Have it your way - that's Christine Guillot Ryan's take on her artwork. The local artist's mixed-media paintings span multiple canvasses that can be hung in different arrangements depending on personal taste.
Have it your way - that's Christine Guillot Ryan's take on her artwork.
The local artist's mixed-media paintings span multiple canvasses that can be hung in different arrangements depending on personal taste.
Many of Guillot Ryan's pieces at Sean Christopher Gallery - her first exhibition - will be modular, with images that cross over the boundaries of the canvas. Underneath each of the works on display, she'll post a picture of other possible configurations.
The idea of artwork not being confined to one square was inspired by a gift of four small canvasses given to Guillot Ryan by her family.
"Because they were a gift, I was really open to experimentation," she said.
Guillot Ryan, who hopes to become a professional artist after spending more than 15 years as a graphic designer, weaves strips of found images - everything from Google Maps satellite images to photos from Alive - into her paintings.
"I use images sort of as paint. It's always based on an idea that I want to communicate," she explained.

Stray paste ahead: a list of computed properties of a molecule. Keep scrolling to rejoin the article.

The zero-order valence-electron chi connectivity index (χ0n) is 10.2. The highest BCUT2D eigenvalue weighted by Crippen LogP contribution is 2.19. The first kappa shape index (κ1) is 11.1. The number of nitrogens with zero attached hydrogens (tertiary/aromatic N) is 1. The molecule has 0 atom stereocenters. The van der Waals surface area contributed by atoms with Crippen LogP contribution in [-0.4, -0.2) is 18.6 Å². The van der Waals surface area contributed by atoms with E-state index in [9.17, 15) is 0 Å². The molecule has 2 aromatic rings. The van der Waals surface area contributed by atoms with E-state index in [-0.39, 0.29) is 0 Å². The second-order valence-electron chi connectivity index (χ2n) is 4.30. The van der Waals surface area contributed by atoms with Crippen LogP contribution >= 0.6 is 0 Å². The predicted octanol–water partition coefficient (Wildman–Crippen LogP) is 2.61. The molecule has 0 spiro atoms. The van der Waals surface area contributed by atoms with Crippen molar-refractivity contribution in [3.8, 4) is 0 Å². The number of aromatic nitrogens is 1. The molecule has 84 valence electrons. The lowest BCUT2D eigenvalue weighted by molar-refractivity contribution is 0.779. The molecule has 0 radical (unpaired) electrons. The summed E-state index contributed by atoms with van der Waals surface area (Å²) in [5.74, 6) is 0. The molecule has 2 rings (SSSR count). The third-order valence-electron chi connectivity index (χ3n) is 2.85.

She isn't sure during the creation process how many of the specific materials will end up being noticeable in a piece.
"Because I work on it in layers, I don't always know the things underneath that might be visible. It leaves it open to chance," she said. "That's how life is. You go along with a certain plan, and then something happens, but not necessarily what you think."
Fourteen artists took on the theme of "finding a cure" for Rivet Gallery's October exhibition.
"Being a breast cancer survivor, I felt a passionate connection with this cause and wanted to try and do what I could to bring more awareness to the Breast Cancer Research Foundation," said gallery owner Laura Kuenzli, who also pointed out that a lot of cancer patients use art therapy as a way to escape from their troubles.
One-quarter of the exhibition's sales will be donated to the research foundation.
Studios on High
October's exhibition at Studios on High pairs two different takes on landscape painting. Tom Harbrecht's oil paintings are realistic-looking scenic views, while Ruth Ann Mitchell's abstract interpretations of landscapes use varied textures and vibrant colors to draw the eye.